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Wealth doesn't mean Nigella is above the law

THE jury accepted the Grillo sisters' side of the story (News, December 20). That is where we are. Nigella Lawson now begins a PR campaign to salvage the value of her brand. This is the same as salvaging her reputation.

The campaign has already started: Ms Lawson tells us the legal system is in need of reform. That she was unprotected in the witness box.

In fact, she had the conventional protection of a court of law: the trial judge decided if questions could be put to her, or not.

The stakes were high for the Grillo sisters: liberty or otherwise. They based their case on the private behaviour of Ms Lawson.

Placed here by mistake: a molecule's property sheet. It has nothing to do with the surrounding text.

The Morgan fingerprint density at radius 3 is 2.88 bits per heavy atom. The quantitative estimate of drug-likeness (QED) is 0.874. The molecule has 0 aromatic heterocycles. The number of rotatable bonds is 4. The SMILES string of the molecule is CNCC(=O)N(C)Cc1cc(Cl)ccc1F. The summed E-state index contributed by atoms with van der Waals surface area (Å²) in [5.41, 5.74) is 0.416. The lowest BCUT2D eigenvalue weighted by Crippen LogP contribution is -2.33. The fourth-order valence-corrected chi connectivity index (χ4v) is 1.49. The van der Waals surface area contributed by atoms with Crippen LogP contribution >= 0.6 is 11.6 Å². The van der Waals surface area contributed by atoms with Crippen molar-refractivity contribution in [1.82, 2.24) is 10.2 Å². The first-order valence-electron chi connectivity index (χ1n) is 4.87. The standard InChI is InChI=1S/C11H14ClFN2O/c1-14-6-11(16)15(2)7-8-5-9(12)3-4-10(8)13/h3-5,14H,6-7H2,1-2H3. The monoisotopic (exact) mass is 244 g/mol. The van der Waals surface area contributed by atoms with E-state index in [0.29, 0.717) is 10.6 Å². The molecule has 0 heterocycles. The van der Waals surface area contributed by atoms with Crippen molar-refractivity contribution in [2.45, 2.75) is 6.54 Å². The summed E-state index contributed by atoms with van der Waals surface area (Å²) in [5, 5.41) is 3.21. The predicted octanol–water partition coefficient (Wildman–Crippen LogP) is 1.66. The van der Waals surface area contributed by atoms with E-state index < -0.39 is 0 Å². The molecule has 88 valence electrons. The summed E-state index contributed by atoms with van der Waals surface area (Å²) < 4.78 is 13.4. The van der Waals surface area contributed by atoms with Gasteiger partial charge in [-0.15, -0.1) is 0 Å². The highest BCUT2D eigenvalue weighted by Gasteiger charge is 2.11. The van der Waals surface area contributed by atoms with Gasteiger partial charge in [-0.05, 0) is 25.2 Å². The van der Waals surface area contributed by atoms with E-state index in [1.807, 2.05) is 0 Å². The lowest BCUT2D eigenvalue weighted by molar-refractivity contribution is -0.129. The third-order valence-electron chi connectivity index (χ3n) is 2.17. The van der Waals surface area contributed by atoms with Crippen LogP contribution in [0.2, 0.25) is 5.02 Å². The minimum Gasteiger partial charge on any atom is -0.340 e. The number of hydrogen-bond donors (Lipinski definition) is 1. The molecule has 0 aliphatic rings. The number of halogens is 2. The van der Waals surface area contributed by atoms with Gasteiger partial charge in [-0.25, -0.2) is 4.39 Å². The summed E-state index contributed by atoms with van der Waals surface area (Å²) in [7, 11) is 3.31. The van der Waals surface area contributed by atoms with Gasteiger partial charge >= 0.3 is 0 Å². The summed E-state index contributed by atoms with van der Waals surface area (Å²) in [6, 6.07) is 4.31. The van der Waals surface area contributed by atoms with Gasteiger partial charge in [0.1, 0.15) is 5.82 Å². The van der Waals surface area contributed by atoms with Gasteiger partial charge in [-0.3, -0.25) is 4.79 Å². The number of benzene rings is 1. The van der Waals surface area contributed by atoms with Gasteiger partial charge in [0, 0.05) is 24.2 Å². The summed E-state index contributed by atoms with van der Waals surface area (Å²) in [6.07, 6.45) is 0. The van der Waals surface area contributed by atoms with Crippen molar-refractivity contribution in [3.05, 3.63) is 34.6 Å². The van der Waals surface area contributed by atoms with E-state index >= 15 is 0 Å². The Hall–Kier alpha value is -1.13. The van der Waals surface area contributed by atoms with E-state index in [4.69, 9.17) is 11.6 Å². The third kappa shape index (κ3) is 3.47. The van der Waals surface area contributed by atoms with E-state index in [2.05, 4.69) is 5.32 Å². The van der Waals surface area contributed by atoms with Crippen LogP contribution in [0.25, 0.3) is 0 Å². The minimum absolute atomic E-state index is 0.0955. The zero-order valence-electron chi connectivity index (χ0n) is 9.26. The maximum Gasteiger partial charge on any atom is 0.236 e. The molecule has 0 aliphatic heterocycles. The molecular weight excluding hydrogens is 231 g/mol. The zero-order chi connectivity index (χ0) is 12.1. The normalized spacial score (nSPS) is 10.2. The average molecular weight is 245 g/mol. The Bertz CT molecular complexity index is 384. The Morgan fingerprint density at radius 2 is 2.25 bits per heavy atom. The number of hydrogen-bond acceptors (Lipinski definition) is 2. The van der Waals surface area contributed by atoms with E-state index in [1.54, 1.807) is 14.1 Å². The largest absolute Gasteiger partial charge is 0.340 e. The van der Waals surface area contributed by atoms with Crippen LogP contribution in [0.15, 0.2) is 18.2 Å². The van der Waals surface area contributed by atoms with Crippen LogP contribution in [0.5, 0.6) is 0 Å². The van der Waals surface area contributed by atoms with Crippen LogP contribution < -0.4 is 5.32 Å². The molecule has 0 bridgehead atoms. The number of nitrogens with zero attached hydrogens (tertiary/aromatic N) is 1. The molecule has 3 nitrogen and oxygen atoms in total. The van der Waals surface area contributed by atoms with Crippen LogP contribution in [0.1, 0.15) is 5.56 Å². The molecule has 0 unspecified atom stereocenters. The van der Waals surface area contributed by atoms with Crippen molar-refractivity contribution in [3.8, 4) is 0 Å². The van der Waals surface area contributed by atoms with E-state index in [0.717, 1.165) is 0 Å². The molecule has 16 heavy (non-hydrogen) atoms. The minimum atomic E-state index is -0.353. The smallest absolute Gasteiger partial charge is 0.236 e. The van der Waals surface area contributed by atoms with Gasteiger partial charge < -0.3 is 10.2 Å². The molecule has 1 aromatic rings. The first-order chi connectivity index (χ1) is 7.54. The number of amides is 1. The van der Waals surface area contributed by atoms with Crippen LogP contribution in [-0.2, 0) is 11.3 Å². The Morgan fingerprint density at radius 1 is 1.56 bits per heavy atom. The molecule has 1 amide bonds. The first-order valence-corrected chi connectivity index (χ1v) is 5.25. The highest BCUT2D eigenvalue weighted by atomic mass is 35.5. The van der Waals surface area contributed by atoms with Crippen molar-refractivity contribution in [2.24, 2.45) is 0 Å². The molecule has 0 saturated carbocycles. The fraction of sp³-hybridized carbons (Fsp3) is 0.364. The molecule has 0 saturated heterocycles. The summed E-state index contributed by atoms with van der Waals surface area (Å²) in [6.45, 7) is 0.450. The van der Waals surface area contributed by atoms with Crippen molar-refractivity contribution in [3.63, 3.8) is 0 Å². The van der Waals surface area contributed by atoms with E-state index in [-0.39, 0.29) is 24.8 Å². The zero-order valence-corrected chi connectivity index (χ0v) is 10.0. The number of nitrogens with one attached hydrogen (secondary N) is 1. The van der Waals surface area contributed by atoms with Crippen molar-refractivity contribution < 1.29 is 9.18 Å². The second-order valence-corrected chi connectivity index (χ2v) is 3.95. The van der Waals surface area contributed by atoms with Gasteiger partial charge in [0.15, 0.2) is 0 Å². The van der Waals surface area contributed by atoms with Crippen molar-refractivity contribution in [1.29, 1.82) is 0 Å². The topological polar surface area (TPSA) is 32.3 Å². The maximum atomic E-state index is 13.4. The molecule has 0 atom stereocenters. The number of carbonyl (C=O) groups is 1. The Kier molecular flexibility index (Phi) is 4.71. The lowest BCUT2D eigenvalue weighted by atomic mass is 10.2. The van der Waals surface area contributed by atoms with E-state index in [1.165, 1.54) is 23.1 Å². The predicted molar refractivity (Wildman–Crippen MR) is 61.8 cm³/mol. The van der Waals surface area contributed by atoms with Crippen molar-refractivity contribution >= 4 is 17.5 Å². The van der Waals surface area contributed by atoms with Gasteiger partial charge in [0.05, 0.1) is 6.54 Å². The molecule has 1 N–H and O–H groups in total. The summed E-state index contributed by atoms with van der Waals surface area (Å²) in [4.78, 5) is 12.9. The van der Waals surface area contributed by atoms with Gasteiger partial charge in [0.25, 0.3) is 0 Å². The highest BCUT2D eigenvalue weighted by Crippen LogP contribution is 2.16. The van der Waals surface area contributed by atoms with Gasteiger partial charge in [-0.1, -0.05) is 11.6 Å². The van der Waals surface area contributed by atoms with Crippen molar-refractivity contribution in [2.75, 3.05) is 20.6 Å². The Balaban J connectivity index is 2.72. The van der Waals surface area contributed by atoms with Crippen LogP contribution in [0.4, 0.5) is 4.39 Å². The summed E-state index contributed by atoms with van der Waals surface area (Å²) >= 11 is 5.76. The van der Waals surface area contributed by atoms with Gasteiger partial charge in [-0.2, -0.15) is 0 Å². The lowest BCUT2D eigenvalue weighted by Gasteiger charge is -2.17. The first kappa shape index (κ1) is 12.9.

The trial judge clearly saw some relevant and probative value in questions being put to Ms Lawson about this private behaviour.

People accept that we are all equal before the law. Money and fame do not change the rules.

Ms Lawson talks about being isolated and vilified in the witness box.

In fact, she had access to top legal and PR advisers, not to mention the public support of the prime minister.

The Grillo sisters had only their force of character.

David beat Goliath; we should rejoice that our legal system allows that to happen.


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